Joan of Arc
George Bernard Shaw said there were two opinions about Joan of Arc, "one that she was miraculous; the other that she was unbearable." Both opinions were justified. Her leadership of the army of the Dauphin, Prince Charles of France, to victory when it was threatened with overwhelming defeat was miraculous in the sense that an act of genius is a miracle. She was unbearable because, convinced that she was divinely inspired, she refused to yield to the authority of those who considered themselves her superiors.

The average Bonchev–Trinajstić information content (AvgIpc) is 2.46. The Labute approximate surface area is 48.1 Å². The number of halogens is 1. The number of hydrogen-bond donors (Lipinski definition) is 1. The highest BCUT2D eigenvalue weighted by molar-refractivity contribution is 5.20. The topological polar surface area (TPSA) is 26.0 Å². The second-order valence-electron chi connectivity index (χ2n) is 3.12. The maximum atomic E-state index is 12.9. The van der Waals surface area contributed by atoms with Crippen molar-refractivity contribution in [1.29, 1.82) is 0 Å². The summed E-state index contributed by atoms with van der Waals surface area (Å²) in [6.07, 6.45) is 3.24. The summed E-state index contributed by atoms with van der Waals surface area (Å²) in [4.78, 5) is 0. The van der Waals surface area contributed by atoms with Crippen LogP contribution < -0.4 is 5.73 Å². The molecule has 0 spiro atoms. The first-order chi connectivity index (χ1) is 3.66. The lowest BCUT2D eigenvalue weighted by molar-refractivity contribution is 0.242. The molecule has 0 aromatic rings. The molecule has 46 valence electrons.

At the time Joan appeared, Orleans, the last stronghold of the Dauphin's forces, was besieged by the armies of the French Duke of Burgundy and the English Duke of Bedford. Burgundy and Bedford sought to establish the right of the infant King Henry VI of England to the throne of France. The Dauphin, son of the mad Charles VI of France, claimed he was the rightful heir to the throne. Joan of Arc, believing herself instructed by the Archangel Michael and the Saints Catherine and Margaret to lift the siege of Orleans and to lead the Dauphin to Rheims, the ancient coronation city of France, presented herself to the Dauphin and asked to be placed in command of his troops. As it was believed that only a miracle could save the French--and no other miracle was in the offing--the Dauphin was persuaded. Every school boy knows what followed. Joan, though she was only 18 or 19 at the time, and without any knowledge of warfare, was an exceptional military commander and inspirited all who followed her. The siege of Orleans was